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Is Kevin Drum nuts?

In a post where he's thinking way too hard about why George W. Bush isn't more prominent right now, and, for example, campaigning for Romney (the answer's easy: he's unpopular), Drum works himself into this:

But the real reason is deeper. Bush may have seemed larger than life for eight years, but he left a surprisingly thin legacy. Take his legislative agenda. No Child Left Behind is now widely unpopular among both liberals and conservatives--so unpopular that Congress has spent the past five years assiduously avoiding a vote to reauthorize it. His tax cuts expired in 2010 and are now little more than a political football. His own party wants to repeal key provisions of Sarbanes-Oxley. The Supreme Court has effectively gutted campaign finance reform. On the foreign policy front, his wars are widely viewed as expensive failures. And he was never able to get so much as a vote on Social Security privatization or immigration reform.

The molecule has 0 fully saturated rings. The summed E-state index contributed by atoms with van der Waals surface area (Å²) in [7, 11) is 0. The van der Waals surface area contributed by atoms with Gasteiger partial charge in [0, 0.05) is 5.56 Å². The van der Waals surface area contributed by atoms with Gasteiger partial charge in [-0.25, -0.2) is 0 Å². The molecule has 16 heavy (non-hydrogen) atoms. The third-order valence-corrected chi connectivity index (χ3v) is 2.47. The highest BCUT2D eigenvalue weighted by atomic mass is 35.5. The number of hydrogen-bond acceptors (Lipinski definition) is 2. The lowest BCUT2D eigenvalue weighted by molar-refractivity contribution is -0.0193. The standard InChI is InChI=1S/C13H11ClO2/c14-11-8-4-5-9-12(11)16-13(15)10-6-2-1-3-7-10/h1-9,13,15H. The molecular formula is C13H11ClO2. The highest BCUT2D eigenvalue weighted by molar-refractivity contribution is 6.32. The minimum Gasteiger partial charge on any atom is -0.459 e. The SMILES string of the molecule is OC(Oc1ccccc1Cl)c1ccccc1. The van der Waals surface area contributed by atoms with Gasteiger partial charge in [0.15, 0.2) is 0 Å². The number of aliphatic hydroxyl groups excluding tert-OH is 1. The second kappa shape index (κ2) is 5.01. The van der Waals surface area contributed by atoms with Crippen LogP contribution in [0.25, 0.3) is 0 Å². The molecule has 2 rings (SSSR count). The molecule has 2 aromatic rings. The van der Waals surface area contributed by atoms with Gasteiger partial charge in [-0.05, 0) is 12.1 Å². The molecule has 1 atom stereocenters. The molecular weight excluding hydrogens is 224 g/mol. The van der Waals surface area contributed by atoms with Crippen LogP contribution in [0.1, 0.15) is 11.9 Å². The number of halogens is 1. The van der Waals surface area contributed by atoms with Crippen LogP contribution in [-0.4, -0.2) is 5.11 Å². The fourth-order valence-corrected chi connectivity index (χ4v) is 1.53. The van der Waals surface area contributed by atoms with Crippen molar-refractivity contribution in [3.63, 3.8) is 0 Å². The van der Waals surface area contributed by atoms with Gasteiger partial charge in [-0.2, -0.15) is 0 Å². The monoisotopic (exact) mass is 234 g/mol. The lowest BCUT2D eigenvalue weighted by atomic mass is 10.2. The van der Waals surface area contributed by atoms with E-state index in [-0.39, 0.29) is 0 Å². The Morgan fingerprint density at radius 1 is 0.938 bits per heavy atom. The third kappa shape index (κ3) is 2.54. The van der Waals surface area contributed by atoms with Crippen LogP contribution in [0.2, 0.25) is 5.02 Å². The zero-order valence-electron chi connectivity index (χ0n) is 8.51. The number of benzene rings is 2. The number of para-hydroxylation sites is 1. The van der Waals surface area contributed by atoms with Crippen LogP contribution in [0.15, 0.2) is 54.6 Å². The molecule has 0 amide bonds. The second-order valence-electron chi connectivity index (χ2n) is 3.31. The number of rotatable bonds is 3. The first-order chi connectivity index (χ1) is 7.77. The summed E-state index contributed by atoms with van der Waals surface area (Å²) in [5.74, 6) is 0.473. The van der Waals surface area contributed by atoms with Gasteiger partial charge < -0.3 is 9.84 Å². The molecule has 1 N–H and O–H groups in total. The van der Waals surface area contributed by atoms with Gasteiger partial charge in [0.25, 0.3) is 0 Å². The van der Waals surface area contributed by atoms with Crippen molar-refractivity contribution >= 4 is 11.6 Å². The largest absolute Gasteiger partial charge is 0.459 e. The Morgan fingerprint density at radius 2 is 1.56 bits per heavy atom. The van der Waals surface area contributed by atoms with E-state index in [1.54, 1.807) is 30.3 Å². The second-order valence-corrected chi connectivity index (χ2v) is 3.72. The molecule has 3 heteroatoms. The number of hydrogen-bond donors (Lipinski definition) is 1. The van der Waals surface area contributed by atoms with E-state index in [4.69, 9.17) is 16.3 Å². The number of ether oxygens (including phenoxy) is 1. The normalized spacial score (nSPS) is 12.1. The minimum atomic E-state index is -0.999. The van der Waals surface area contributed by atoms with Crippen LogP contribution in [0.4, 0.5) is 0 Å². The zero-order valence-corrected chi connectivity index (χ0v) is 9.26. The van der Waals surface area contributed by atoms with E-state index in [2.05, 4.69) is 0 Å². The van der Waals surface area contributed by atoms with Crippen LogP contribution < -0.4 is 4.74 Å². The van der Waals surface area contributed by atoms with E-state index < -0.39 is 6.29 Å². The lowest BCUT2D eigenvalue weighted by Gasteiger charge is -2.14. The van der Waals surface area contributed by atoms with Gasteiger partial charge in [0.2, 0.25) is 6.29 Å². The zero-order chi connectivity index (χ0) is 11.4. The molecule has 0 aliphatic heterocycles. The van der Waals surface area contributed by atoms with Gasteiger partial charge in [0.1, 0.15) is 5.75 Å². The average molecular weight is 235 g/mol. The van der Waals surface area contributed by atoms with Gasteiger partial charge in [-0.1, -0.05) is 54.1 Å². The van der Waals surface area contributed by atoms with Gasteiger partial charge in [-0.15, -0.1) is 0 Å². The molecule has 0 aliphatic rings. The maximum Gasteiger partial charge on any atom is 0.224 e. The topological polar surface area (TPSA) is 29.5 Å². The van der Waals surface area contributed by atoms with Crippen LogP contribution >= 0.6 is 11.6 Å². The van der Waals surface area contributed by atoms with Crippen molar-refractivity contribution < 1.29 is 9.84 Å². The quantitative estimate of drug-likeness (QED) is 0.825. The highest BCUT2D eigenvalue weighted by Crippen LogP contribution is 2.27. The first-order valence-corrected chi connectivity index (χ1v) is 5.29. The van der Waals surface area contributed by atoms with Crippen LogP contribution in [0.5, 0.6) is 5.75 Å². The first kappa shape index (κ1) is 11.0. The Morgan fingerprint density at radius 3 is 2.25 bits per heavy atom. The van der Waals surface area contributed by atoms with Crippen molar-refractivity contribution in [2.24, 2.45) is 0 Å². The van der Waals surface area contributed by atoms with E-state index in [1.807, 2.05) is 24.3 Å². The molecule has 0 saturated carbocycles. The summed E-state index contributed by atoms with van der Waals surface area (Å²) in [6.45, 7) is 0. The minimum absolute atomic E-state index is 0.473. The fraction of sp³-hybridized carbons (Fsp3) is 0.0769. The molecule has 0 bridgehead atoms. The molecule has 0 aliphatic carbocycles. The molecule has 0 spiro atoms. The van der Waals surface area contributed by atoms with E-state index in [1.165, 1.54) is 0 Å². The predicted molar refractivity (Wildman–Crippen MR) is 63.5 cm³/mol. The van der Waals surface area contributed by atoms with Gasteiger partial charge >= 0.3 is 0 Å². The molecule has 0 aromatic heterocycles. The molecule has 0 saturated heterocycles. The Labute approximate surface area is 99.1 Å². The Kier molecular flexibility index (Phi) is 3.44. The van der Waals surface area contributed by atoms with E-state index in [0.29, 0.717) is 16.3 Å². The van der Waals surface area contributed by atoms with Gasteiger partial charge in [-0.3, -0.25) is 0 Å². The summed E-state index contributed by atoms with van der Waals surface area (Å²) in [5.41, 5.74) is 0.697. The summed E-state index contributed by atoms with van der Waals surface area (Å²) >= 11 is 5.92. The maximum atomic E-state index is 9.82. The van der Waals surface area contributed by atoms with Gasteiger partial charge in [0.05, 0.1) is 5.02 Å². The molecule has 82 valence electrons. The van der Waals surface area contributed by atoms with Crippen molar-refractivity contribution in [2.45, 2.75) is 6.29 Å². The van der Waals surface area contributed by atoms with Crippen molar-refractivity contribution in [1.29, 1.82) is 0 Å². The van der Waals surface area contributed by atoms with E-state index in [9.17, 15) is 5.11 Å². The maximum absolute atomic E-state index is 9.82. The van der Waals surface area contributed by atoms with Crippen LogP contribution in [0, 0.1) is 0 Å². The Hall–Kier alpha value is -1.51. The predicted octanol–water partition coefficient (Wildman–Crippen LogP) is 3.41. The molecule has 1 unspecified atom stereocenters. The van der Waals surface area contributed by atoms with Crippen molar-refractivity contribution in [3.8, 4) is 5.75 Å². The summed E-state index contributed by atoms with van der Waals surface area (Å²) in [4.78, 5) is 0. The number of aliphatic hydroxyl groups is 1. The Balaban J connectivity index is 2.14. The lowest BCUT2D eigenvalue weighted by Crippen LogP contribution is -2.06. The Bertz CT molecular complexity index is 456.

That doesn't leave much. Pretty much all that's left is the PATRIOT Act and the Medicare prescription drug bill. That's not much for eight years.

First of all, whatever you think of them, both the PATRIOT Act and the Medicare prescription drug bills are HUGE. So is No Child Left Behind, which is still in effect despite what Drum implies. And "wants to repeal key provisions of Sarbanes-Oxley" is, again, a far cry from saying the law doesn't have any effect.

Drum also massively understates the implications of the Afghanistan and Iraq invasions and the Bush tax cuts. And, maybe because he's a partisan Democrat, he ignores all of the "states secrets" and drone killings, and Guantanamo, and all of the other awful things that Obama has picked up from Bush and happily continued and expanded upon.

This is like saying the legacy of Chernobyl is thin because i hear there is some moss growing there now and the Russian government is considering a land restoration program.

By fnord12 | August 24, 2012, 9:00 AM | Liberal Outrage